SAN JOSE, Calif. — The second one is coming. Out of his older brother’s shadow, Rashad Muhammad is emerging, minus the hype.
Hidden on a losing team at San Jose State, Muhammad is traveling a much different basketball path than the one taken by his brother, Shabazz, who went from high school phenom to Hollywood.
“I’m enjoying it,” Rashad said. “It’s been a journey. I had some success and I had some failures, you could say.”
On a personal note, his freshman year has been mostly a success. A 6-foot-6-inch shooting guard, Muhammad is the leading scorer for the Spartans, who have not won a Mountain West game in their first season in the conference.
Muhammad said he’s looking forward to facing his hometown team, and San Jose State (6-14, 0-8) is aiming to stop its skid when it hosts UNLV (13-7, 4-3) at 7 p.m. today at The Event Center.
The Spartans are off a 76-55 loss at Boise State, a game in which Muhammad got off only three shots and was held scoreless for the first time all season. He has started just once in 20 games, but led the team in scoring 11 times and averages 14.8 points.
He ranks 37th in the nation in 3-point field goals made (55), connecting on 43.7 percent of his 3s, and is the top free-throw shooter (73 of 87, .839) for San Jose State.
“Rashad has always been a tremendous shooter,” said Rebels coach Dave Rice, whose younger brother, Grant, coached the Muhammad brothers at Bishop Gorman High. “He played extremely well in the summer before his senior year at Gorman, and he had a terrific senior year. A lot of people were aware of him.
“No doubt, his older brother garnered a lot of attention, and for very good reason.”
When it was time to choose a college in April, Rashad Muhammad picked the Spartans instead of offers from Utah State and Wyoming. In no way did his courtship resemble the recruiting circus his brother entertained.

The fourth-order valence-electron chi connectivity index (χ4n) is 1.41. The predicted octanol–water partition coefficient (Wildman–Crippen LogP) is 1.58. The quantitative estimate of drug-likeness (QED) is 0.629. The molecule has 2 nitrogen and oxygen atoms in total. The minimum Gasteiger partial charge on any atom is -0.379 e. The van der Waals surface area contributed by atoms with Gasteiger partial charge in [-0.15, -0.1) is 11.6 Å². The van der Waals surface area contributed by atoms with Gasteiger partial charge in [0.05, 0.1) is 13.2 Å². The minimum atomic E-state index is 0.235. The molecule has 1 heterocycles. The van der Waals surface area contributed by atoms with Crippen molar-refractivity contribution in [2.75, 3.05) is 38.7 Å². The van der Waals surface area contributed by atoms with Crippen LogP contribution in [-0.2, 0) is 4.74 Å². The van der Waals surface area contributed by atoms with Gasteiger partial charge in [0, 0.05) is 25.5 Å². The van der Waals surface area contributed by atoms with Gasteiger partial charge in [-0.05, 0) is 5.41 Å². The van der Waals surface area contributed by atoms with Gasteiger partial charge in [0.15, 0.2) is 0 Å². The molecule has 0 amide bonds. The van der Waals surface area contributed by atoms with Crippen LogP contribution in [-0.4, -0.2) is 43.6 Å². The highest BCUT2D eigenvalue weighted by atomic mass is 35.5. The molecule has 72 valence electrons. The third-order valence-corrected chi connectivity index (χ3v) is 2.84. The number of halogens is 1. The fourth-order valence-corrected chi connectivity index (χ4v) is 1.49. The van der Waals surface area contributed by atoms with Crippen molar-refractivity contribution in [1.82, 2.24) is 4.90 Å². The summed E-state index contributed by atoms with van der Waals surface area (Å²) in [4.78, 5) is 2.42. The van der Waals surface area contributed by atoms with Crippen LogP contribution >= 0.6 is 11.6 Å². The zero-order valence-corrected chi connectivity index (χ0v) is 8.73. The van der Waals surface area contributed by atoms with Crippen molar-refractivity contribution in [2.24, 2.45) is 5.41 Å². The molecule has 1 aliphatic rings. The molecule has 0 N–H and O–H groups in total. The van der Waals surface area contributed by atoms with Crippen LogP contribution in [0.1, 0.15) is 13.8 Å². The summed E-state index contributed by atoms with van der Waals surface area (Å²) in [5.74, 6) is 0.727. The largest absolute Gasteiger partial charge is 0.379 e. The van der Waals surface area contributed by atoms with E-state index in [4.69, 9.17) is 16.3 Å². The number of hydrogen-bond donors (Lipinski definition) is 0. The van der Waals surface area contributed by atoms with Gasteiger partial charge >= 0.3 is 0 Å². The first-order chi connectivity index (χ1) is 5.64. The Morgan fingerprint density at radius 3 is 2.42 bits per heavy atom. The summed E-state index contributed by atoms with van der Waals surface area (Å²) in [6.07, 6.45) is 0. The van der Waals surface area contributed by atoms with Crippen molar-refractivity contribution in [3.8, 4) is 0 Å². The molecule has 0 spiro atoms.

Shabazz Muhammad, ranked as the nation’s No. 1 prep player in his class for most of his four years at Gorman, was chased by Duke, Kansas, UNLV and several other elite programs before signing with UCLA for a one-year stay.
“That was fun to watch. He was one of the lucky guys who had the crazy recruiting process,” Rashad said of Shabazz, a Minnesota Timberwolves rookie who was the 14th pick in last summer’s NBA Draft.
“You could say I was a late bloomer. I think a lot of colleges started to pay more attention later in my senior year.”
As for what he learned from watching his brother’s recruitment, Rashad said, “Make sure to go where your heart really takes you.”
So, that was to San Jose State, where Dave Wojcik is in his first season after spending three years as Boise State’s associate head coach.
“It was definitely Coach (Wojcik) and his desire to build the program. We are on the same page,” Muhammad said. “I liked his intensity, and I think that’s what I needed to add to my game was intensity. That was holding me back from my potential.”
Wojcik is rebuilding with only one senior on his roster, and he’s encouraging his young guards to fire away. The Spartans are No. 3 nationally in 3-pointers attempted (522) and No. 7 in 3s made (187).
“Coach wants us to get out and run and get open shots. We do get a lot of 3-pointers up,” said Muhammad, on track to become the first freshman to lead San Jose State in scoring since the 1983-84 season. “Being a young team, we’ve got to attack more and get to the line.”
UNLV ranks second in the nation in 3-point field-goal percentage defense, even after allowing Fresno State to make 11 of 28 3s on Saturday.
“It’s a dangerous team right now because of how many guys on the floor can make 3-point shots,” Rice said. “Coach Wojcik has them playing hard every night. It’s a good fit for Rashad.”
Muhammad, who scored a season-high 28 points in a 66-64 home loss to Colorado State on Jan. 8, has a handle on his team’s growing pains and the pressure of growing up with a high-profile brother.
“It’s definitely a little frustrating, but we’re trying to stay positive and keep our spirits up,” he said.
“I’ve been growing up hearing stuff, and people have certain expectations for me. But I don’t let that get to my head.”
■ NOTE — The Rebels lead the all-time series 31-4, but the teams have not met since 1997 when both were members of the Western Athletic Conference.
Contact reporter Matt Youmans at firstname.lastname@example.org or 702-387-2907. Follow him on Twitter: @mattyoumans247.